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The witness of


in Protestantism






J. H. Merle D'Aubigne


(Many long paragraphs have been modified for easier reading. The compilers of this site have added all the emphasis, as well as the entries in square brackets.)


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The Scene of War The Enemy at Zug Declaration of War Council Army of the Forest Cantons appears the first Gun fired Zwingle's Gravity and Sorrow Zurich Army ascending the Albis Halt and Council at the Beech Tree They quicken their March Jauch's Reconnaissance His Appeal Ambuscade.

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This night, which was so stormy in Zurich, had not been calmer among the inhabitants of Cappel. They had received the most alarming reports one after another.

It was necessary to take up a position that would allow the troops assembled round the convent to resist the enemy's attack until the arrival of the reinforcements that were expected from the city. They cast their eyes on a small hill, which lying to the north towards Zurich, and traversed by the highroad, presented an uneven but sufficiently extensive surface. A deep ditch that surrounded it on three sides defended the approaches; but a small bridge, that was the only issue on the side of Zurich, rendered a precipitate retreat very dangerous.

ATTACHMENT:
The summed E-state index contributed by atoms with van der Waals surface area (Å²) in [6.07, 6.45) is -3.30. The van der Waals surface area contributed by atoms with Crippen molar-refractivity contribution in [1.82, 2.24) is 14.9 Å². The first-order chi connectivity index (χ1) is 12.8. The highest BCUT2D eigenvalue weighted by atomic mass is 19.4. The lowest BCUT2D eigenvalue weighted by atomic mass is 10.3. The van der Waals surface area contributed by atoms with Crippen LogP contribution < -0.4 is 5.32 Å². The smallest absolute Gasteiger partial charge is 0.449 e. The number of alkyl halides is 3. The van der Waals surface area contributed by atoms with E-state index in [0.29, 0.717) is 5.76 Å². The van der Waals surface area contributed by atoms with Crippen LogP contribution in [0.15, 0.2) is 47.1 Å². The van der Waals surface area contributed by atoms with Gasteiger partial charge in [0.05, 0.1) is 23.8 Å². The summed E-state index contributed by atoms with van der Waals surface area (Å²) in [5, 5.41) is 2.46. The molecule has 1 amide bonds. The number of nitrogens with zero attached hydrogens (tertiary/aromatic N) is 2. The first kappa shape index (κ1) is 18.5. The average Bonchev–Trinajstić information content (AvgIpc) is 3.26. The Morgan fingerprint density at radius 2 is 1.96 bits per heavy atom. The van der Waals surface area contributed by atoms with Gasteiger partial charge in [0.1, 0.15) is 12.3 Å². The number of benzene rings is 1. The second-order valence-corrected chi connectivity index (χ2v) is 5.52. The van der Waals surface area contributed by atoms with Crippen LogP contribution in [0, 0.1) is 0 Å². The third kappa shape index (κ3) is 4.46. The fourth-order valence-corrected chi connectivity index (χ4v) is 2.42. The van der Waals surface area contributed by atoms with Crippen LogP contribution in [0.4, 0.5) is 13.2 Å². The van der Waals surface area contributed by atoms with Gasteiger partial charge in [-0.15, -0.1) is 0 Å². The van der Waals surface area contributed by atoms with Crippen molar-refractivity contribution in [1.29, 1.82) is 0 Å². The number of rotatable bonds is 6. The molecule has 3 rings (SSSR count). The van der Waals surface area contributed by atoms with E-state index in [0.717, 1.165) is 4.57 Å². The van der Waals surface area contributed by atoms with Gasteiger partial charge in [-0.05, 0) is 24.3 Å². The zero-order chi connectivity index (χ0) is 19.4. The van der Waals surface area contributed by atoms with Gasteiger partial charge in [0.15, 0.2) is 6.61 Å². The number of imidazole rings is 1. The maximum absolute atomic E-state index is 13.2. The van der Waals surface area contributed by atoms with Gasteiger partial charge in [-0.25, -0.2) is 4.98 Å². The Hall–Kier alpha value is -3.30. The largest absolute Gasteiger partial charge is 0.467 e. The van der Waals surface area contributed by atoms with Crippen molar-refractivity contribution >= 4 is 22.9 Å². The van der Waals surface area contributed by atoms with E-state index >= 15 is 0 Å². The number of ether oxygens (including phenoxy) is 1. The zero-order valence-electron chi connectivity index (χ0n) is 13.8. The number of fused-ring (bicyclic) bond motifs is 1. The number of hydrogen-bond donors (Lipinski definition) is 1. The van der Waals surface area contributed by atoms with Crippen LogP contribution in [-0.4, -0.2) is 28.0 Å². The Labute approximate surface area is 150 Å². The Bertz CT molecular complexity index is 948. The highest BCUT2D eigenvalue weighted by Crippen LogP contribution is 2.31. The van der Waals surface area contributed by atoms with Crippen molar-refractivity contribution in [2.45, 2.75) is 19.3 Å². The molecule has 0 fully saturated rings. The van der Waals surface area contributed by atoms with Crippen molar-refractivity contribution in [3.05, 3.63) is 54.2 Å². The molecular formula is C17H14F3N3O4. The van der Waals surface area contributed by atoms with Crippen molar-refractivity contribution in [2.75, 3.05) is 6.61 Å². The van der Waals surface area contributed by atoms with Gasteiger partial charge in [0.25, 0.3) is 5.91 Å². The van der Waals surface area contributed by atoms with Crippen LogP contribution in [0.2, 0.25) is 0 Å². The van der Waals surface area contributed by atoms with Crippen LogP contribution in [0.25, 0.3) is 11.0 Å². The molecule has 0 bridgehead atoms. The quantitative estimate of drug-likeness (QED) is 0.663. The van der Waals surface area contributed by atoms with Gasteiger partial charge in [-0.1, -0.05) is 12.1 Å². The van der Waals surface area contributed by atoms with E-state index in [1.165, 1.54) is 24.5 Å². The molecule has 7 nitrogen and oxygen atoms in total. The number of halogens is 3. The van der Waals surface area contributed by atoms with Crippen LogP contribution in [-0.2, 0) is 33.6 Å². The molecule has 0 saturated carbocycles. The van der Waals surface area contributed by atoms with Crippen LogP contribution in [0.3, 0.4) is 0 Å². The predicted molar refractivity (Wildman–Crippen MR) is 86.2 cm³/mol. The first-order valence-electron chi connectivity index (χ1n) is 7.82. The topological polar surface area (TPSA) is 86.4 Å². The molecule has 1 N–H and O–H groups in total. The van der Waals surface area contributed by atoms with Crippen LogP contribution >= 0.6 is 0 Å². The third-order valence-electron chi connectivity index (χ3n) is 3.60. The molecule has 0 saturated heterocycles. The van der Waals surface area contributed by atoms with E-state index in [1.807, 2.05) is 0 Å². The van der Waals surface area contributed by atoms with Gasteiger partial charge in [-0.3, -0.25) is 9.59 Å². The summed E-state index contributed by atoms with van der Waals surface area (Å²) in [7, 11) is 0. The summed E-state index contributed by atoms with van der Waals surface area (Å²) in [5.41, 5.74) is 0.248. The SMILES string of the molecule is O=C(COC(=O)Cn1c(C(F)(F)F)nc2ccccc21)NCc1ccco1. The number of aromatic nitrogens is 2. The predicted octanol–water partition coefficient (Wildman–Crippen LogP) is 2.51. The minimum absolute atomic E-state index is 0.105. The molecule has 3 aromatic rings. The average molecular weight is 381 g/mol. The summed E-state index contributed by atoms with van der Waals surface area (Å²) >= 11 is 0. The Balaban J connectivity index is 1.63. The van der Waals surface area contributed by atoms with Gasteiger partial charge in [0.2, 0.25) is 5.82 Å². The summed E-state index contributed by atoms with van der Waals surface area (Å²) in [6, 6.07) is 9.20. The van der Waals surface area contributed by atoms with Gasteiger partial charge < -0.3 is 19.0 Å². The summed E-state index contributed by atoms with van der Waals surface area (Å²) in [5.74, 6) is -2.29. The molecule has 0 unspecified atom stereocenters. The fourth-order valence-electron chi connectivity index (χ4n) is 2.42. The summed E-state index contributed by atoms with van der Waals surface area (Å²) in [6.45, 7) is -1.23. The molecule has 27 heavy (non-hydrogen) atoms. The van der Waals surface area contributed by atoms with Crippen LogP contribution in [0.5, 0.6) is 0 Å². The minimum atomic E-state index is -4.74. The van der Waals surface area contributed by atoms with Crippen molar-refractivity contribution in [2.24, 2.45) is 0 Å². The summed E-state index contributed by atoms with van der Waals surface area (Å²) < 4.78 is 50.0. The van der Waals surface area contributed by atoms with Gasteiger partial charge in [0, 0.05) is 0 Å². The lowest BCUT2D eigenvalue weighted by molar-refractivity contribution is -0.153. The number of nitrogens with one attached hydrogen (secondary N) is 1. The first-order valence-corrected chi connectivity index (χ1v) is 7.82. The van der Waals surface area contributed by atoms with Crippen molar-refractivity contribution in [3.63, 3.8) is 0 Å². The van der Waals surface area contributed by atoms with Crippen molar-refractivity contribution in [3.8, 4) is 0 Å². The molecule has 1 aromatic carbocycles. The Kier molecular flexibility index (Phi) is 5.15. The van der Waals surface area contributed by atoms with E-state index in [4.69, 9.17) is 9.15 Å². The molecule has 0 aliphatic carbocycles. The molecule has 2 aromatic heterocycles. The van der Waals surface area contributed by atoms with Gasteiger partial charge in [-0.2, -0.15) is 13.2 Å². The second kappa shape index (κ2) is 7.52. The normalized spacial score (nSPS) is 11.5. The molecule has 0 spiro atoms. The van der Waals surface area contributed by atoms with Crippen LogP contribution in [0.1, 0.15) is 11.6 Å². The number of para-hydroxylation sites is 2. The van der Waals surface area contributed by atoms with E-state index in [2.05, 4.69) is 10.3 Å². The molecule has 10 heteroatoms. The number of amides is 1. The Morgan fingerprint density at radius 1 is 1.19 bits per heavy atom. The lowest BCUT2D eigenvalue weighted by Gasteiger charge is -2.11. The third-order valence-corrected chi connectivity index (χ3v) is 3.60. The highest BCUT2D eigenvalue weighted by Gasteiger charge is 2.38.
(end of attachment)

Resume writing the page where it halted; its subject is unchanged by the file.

On the south-west was a wood of beech-trees; on the south, in the direction of Zug, was the highroad and a marshy valley. "Lead us to the Granges," cried all the soldiers. They were conducted thither. The artillery was stationed near some ruins. The line of battle was drawn up on the side of the monastery and of Zug, and sentinels were placed at the foot of the slope.

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Meantime, the signal was given at Zug and Baar; the drums beat: the soldiers of the Five Cantons took up their arms. A universal feeling of joy animated them. The churches were opened, the bells rang, and the serried ranks of the cantons entered the cathedral of St. Oswald, where mass was celebrated and the Host offered up for the sins of the people. All the army began their march at nine o'clock, with banners flying.

The avoyer [meaning of this title not known] John Golder commanded the contingent of Lucerne; the landamman James Troguer that of Uri; the landamman Rychmuth, a mortal enemy of the Reformation, that of Schwytz; the landamman Zellger, that of Unterwalden; and Oswald Dooss that of Zug. Eight thousand men marched in order of battle: all the picked men of the Five Cantons were there. Fresh and active after a quiet night, and having only one short league to cross before reaching the enemy, these haughty Waldstettes advanced with a firm and regular step under the command of their chiefs.

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On reaching the common meadow of Zug, they halted to take the oath: every hand was upraised to heaven, and all swore to avenge themselves.